A man wearing a kippa waits for the start of an anti-Semitism demo at Berlin's Brandenburg Gate September 14, 2014.
(photo credit: REUTERS)
In a survey conducted online among hundreds of respondents who identified as Jews, 27 percent of Europeans and 11 percent of Americans said they felt unsafe.
In the World Zionist Organization survey released Friday, which was conducted last year among a total of 1,361 respondents, 51 percent of those in Europe said that wearing Jewish symbols in public made them feel unsafe. In North America, that figure was 22 percent.
A press statement by WZO about the survey said it was conducted among Jews not living in Israel but it did not say how many of the 1,361 respondents were from Europe, North America and beyond. The statement also did not specify which countries in Europe the respondents on that continent came from.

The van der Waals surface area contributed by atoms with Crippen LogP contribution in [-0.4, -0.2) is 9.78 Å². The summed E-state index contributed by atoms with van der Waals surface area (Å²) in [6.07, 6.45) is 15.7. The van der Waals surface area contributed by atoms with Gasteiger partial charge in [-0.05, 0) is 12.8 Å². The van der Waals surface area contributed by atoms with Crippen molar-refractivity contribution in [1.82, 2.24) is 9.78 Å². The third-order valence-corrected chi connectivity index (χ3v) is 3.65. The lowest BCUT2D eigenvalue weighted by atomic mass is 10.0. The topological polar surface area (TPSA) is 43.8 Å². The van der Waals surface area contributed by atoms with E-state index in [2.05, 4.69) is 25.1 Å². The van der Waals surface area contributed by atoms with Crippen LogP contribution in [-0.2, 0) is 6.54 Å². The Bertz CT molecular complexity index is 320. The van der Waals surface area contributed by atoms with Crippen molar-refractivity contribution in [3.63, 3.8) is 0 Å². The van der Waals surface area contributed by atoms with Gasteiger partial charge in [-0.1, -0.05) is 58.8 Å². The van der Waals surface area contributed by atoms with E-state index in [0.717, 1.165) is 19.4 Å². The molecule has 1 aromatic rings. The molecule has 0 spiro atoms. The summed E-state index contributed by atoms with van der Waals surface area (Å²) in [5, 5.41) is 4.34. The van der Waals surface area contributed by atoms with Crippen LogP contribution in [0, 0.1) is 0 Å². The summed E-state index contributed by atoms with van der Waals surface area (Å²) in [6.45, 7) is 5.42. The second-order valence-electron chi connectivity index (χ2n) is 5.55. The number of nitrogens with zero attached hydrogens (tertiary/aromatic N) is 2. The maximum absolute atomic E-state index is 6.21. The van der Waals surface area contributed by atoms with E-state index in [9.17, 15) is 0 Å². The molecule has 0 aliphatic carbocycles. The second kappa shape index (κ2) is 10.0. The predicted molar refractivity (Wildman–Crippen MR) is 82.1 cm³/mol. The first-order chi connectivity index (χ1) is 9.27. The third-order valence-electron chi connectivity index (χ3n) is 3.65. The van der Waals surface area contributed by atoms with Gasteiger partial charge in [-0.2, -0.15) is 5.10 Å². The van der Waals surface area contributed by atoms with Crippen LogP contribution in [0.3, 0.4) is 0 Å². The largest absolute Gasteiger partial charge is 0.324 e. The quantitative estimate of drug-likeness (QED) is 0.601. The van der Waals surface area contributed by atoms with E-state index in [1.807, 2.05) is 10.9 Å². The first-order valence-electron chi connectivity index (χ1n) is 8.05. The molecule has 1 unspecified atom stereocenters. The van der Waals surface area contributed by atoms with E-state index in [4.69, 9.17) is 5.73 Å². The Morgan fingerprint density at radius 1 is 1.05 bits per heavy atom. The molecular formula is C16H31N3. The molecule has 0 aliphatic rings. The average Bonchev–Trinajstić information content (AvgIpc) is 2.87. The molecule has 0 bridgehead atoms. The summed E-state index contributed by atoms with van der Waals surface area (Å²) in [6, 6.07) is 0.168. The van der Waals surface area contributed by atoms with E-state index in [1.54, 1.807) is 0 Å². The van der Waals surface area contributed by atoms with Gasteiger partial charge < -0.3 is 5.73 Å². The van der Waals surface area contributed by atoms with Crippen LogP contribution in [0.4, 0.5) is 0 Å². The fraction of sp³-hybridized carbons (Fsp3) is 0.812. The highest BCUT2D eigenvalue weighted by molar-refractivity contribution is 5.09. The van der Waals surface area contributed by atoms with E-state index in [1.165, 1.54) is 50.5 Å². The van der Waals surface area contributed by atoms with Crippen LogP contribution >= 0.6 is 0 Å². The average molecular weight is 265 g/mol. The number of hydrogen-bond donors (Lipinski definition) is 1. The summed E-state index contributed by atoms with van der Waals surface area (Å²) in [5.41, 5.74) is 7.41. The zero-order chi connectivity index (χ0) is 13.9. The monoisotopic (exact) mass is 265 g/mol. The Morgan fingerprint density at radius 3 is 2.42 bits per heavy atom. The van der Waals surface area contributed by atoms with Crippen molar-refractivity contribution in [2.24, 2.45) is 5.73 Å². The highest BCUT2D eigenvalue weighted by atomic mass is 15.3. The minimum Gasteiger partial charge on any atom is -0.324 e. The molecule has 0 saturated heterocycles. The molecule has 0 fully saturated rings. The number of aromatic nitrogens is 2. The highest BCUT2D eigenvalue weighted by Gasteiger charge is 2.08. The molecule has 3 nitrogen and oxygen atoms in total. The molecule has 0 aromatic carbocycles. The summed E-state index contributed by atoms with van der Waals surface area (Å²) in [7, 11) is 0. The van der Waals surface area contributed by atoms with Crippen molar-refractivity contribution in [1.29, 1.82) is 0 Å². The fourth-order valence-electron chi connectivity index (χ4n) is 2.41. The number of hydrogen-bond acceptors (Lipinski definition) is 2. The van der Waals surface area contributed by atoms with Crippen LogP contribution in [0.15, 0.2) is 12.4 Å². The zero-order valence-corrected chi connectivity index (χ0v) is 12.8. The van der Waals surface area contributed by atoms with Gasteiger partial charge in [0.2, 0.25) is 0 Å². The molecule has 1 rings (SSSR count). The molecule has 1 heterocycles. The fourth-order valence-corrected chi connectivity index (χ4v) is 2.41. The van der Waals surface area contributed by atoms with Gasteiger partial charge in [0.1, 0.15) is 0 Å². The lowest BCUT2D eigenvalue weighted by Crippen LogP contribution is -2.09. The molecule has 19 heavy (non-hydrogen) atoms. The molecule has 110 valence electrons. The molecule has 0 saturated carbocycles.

Nearly one third of European respondents said they had experienced or witnessed an antisemitic event featuring vandalism, compared to 11 percent worldwide.
Worldwide, most respondents who said they had experienced an antisemitic incident also indicated that they did not report it to police. Six percent said they did not report the alleged incident out of fear for their security. Thirty percent said they did not want “to make a big deal of it” and 42 percent said they lacked faith in authorities to act on their complaint.